Why You Should Take an Art History Class (Coming from a STEM Major)

By Fiona Rose Beyerle

Entering university gives many students the opportunity to do something they have not been able to do before: pick classes that interest them.  Although this can be daunting considering how few electives you can take, especially in majors that often require a lot of classes, consider taking a class you most likely have not considered before, I recommend Art History: the study of art movements, and works across time in relation to society, history and politics.  Taking Art History classes can be a special way to expand your horizons academically and in life.  Personally, taking Art History classes has taught me to dig deeper into how things are, such as why buildings look a certain way, why people want to portray themselves a certain way, and why we should pay attention.  

Photo by cottonbro on Pexels.com

How Does Art History Relate to my STEM Major? 

Art is the intersection of science and math.  As a biology major, I take a lot of physics, calculus, chemistry, biology, etc. As unrelated as the subjects seem at first, science and math have influenced art for centuries (Fibonacci sequence anyone?!).  Having a background knowledge in math and science has given me new appreciation for several works of art.  On top of that, Art History provides me with an excellent education in skills you do not necessarily get to practice in a STEM course such as writing, visual analysis and creativity.  These skills will no doubt prove to be an asset to your STEM education as it can help you stand out among your peers as a well-rounded person.

What do you do in Art History classes? 

Generally, Art History courses are organized by movements such as Impressionism, Baroque, Classicism, etc.  You will then study key artists, pieces and history surrounding the time period and region where it primarily took place.  The best way that I have ever heard Art History classes described was by a friend’s sister.  Art History class was, to her, “like going to a museum every day”.  As beautiful as it is to look at a class this way, I find this to be incredibly true.  Art History gives you the opportunity to analyze and discuss art works every day, which isn’t very prevalent in other courses.  As far as the workload goes, you will generally write a few papers, have lots and lots of reading, and have a few exams.  However, as long as you do the readings and plan out your essays ahead of time, Art History classes are generally quite manageable, and can be a nice way to balance out a STEM heavy schedule.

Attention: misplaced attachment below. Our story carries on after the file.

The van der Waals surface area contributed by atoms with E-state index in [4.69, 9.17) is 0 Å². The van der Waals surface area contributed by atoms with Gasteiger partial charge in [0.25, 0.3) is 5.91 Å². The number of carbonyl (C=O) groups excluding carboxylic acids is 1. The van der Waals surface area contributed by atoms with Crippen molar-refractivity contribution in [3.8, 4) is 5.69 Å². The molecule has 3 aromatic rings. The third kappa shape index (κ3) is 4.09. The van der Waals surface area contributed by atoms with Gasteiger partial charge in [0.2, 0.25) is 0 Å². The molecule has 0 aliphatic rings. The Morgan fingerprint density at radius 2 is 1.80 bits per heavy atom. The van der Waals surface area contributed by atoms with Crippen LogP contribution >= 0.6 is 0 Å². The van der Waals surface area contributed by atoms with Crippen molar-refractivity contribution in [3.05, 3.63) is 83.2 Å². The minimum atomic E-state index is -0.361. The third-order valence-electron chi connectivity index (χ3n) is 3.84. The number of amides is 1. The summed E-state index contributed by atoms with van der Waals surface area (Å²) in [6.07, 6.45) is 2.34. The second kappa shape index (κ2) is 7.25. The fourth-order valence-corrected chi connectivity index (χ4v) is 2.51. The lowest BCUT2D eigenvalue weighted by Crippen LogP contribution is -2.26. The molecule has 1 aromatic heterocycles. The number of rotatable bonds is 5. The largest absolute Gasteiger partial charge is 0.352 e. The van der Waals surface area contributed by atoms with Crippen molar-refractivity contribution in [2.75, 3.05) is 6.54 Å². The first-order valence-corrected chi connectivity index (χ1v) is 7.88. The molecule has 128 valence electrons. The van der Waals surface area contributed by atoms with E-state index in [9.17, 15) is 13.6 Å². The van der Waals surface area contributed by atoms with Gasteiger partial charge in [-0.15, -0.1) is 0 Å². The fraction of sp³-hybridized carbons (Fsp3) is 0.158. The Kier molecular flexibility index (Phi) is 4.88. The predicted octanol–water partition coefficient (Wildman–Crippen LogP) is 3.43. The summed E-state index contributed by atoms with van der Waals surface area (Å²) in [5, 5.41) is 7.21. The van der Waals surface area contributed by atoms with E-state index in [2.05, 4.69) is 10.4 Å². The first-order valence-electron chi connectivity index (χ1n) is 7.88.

Photo by Deeana Creates on Pexels.com

Why is Art History Important?

There is so much more to Art History than just looking at paintings in old museums.  Art History is crucial for learning about historical events and cultures, and provides a framework to be able to think critically about the endless amounts of images we see every day, from ads to art itself.  By studying Art History, you will not only gain skills valuable for the workplace, but also be able to look at your own coursework in a new way itself.  

Where do I begin learning about Art History?

If you are interested in taking an Art History class but are not too sure yet if you want to dedicate a few months of your life taking a class, I recommend looking into Khan Academy’s Art History lessons.  These videos and articles provide an excellent starting structure for those desiring to begin learning about Art History.  From there, I would recommend starting with an Art History survey class to gain an overview into the Art History world.  Learning Art History can be a fun way to familiarize yourself with the art and architecture around us and gain new appreciation for the world!  

Leave a Reply

Fill in your details below or click an icon to log in:

WordPress.com Logo

You are commenting using your WordPress.com account. Log Out /  Change )

Google photo

You are commenting using your Google account. Log Out /  Change )

Twitter picture

You are commenting using your Twitter account. Log Out /  Change )

Facebook photo

You are commenting using your Facebook account. Log Out /  Change )

Connecting to %s